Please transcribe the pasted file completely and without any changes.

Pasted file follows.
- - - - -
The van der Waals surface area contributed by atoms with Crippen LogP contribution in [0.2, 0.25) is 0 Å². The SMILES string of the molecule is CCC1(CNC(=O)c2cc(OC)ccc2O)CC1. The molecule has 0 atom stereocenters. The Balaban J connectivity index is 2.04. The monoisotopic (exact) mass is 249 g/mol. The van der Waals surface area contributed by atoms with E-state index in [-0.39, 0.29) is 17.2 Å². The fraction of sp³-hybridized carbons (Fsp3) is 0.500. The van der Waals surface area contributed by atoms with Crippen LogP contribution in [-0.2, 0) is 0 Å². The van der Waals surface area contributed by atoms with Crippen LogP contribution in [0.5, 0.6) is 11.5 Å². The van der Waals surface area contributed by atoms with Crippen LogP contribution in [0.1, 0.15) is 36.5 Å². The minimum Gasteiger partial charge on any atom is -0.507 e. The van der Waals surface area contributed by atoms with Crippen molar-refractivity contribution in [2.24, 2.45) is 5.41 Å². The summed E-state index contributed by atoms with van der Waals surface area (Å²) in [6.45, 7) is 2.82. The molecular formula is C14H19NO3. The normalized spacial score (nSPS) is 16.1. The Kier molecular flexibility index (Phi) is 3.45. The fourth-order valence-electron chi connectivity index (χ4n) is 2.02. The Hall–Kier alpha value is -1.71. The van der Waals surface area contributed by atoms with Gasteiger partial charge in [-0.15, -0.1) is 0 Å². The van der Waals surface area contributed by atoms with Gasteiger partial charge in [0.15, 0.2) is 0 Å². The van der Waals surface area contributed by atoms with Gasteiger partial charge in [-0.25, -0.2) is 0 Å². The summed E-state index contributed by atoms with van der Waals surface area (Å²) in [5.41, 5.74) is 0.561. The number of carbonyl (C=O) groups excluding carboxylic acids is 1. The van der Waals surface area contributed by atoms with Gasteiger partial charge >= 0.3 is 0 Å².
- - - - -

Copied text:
The van der Waals surface area contributed by atoms with Crippen LogP contribution in [0.2, 0.25) is 0 Å². The SMILES string of the molecule is CCC1(CNC(=O)c2cc(OC)ccc2O)CC1. The molecule has 0 atom stereocenters. The Balaban J connectivity index is 2.04. The monoisotopic (exact) mass is 249 g/mol. The van der Waals surface area contributed by atoms with E-state index in [-0.39, 0.29) is 17.2 Å². The fraction of sp³-hybridized carbons (Fsp3) is 0.500. The van der Waals surface area contributed by atoms with Crippen LogP contribution in [-0.2, 0) is 0 Å². The van der Waals surface area contributed by atoms with Crippen LogP contribution in [0.5, 0.6) is 11.5 Å². The van der Waals surface area contributed by atoms with Crippen LogP contribution in [0.1, 0.15) is 36.5 Å². The minimum Gasteiger partial charge on any atom is -0.507 e. The van der Waals surface area contributed by atoms with Crippen molar-refractivity contribution in [2.24, 2.45) is 5.41 Å². The summed E-state index contributed by atoms with van der Waals surface area (Å²) in [6.45, 7) is 2.82. The molecular formula is C14H19NO3. The normalized spacial score (nSPS) is 16.1. The Kier molecular flexibility index (Phi) is 3.45. The fourth-order valence-electron chi connectivity index (χ4n) is 2.02. The Hall–Kier alpha value is -1.71. The van der Waals surface area contributed by atoms with Gasteiger partial charge in [-0.15, -0.1) is 0 Å². The van der Waals surface area contributed by atoms with Gasteiger partial charge in [0.15, 0.2) is 0 Å². The van der Waals surface area contributed by atoms with Gasteiger partial charge in [-0.25, -0.2) is 0 Å². The summed E-state index contributed by atoms with van der Waals surface area (Å²) in [5.41, 5.74) is 0.561. The number of carbonyl (C=O) groups excluding carboxylic acids is 1. The van der Waals surface area contributed by atoms with Gasteiger partial charge >= 0.3 is 0 Å².